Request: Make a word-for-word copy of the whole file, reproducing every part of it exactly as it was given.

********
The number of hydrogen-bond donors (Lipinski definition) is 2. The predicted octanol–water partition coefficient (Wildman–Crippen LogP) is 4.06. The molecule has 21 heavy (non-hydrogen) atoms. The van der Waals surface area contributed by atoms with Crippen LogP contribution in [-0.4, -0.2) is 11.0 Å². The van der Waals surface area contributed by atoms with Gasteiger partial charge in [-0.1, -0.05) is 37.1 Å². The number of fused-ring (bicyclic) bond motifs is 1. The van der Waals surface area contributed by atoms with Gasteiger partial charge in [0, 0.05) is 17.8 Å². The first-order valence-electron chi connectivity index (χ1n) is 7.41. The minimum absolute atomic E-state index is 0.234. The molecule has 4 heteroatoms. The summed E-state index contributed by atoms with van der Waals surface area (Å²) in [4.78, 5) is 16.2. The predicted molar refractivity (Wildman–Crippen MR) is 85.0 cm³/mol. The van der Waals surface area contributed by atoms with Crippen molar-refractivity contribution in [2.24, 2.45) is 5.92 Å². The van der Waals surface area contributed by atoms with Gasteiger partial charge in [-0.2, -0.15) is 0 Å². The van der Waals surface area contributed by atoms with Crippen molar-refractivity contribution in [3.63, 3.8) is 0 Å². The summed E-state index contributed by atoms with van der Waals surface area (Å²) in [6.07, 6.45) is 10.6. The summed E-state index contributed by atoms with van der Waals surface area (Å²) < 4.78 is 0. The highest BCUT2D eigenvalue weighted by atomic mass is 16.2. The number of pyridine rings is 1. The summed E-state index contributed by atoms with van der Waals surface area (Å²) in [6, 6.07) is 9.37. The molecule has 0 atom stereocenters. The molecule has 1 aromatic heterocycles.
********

The number of hydrogen-bond donors (Lipinski definition) is 2. The predicted octanol–water partition coefficient (Wildman–Crippen LogP) is 4.06. The molecule has 21 heavy (non-hydrogen) atoms. The van der Waals surface area contributed by atoms with Crippen LogP contribution in [-0.4, -0.2) is 11.0 Å². The van der Waals surface area contributed by atoms with Gasteiger partial charge in [-0.1, -0.05) is 37.1 Å². The number of fused-ring (bicyclic) bond motifs is 1. The van der Waals surface area contributed by atoms with Gasteiger partial charge in [0, 0.05) is 17.8 Å². The first-order valence-electron chi connectivity index (χ1n) is 7.41. The minimum absolute atomic E-state index is 0.234. The molecule has 4 heteroatoms. The summed E-state index contributed by atoms with van der Waals surface area (Å²) in [4.78, 5) is 16.2. The predicted molar refractivity (Wildman–Crippen MR) is 85.0 cm³/mol. The van der Waals surface area contributed by atoms with Crippen molar-refractivity contribution in [2.24, 2.45) is 5.92 Å². The van der Waals surface area contributed by atoms with Gasteiger partial charge in [-0.2, -0.15) is 0 Å². The van der Waals surface area contributed by atoms with Crippen molar-refractivity contribution in [3.63, 3.8) is 0 Å². The summed E-state index contributed by atoms with van der Waals surface area (Å²) in [6.07, 6.45) is 10.6. The summed E-state index contributed by atoms with van der Waals surface area (Å²) < 4.78 is 0. The highest BCUT2D eigenvalue weighted by atomic mass is 16.2. The number of pyridine rings is 1. The summed E-state index contributed by atoms with van der Waals surface area (Å²) in [6, 6.07) is 9.37. The molecule has 0 atom stereocenters. The molecule has 1 aromatic heterocycles.